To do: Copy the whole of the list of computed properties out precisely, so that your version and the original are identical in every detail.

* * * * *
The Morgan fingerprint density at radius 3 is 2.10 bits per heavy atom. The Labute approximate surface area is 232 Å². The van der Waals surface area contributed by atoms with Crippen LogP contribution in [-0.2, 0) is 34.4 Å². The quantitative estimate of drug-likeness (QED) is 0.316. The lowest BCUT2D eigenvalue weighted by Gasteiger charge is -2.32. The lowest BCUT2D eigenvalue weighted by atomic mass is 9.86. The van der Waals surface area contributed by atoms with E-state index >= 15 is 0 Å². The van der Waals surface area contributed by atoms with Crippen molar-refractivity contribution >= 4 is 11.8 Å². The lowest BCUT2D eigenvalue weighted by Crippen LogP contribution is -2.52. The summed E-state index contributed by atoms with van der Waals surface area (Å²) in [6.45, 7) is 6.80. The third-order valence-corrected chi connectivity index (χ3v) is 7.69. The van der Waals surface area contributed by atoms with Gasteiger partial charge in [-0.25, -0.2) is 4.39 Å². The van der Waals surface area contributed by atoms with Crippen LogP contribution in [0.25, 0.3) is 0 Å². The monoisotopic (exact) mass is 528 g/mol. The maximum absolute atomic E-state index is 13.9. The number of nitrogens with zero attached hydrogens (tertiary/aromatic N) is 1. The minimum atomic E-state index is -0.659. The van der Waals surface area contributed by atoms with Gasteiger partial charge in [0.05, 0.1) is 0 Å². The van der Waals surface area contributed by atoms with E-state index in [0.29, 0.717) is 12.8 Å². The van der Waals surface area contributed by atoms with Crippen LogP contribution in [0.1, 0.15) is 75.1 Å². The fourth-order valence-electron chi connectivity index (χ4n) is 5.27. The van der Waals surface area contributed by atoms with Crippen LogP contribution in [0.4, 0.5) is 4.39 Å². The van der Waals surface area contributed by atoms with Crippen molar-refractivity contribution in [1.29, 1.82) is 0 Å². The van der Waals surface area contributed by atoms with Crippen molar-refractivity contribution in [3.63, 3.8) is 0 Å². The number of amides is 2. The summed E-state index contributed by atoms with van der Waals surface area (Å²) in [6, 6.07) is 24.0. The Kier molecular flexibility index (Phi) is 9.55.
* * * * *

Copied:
The Morgan fingerprint density at radius 3 is 2.10 bits per heavy atom. The Labute approximate surface area is 232 Å². The van der Waals surface area contributed by atoms with Crippen LogP contribution in [-0.2, 0) is 34.4 Å². The quantitative estimate of drug-likeness (QED) is 0.316. The lowest BCUT2D eigenvalue weighted by Gasteiger charge is -2.32. The lowest BCUT2D eigenvalue weighted by atomic mass is 9.86. The van der Waals surface area contributed by atoms with E-state index >= 15 is 0 Å². The van der Waals surface area contributed by atoms with Crippen molar-refractivity contribution >= 4 is 11.8 Å². The lowest BCUT2D eigenvalue weighted by Crippen LogP contribution is -2.52. The summed E-state index contributed by atoms with van der Waals surface area (Å²) in [6.45, 7) is 6.80. The third-order valence-corrected chi connectivity index (χ3v) is 7.69. The van der Waals surface area contributed by atoms with Gasteiger partial charge in [-0.25, -0.2) is 4.39 Å². The van der Waals surface area contributed by atoms with Crippen LogP contribution in [0.25, 0.3) is 0 Å². The monoisotopic (exact) mass is 528 g/mol. The maximum absolute atomic E-state index is 13.9. The number of nitrogens with zero attached hydrogens (tertiary/aromatic N) is 1. The minimum atomic E-state index is -0.659. The van der Waals surface area contributed by atoms with Gasteiger partial charge in [0.05, 0.1) is 0 Å². The van der Waals surface area contributed by atoms with E-state index in [0.29, 0.717) is 12.8 Å². The van der Waals surface area contributed by atoms with Crippen LogP contribution in [0.1, 0.15) is 75.1 Å². The fourth-order valence-electron chi connectivity index (χ4n) is 5.27. The van der Waals surface area contributed by atoms with Crippen LogP contribution in [0.4, 0.5) is 4.39 Å². The van der Waals surface area contributed by atoms with Crippen molar-refractivity contribution in [1.29, 1.82) is 0 Å². The van der Waals surface area contributed by atoms with Crippen molar-refractivity contribution in [3.63, 3.8) is 0 Å². The number of amides is 2. The summed E-state index contributed by atoms with van der Waals surface area (Å²) in [6, 6.07) is 24.0. The Kier molecular flexibility index (Phi) is 9.55.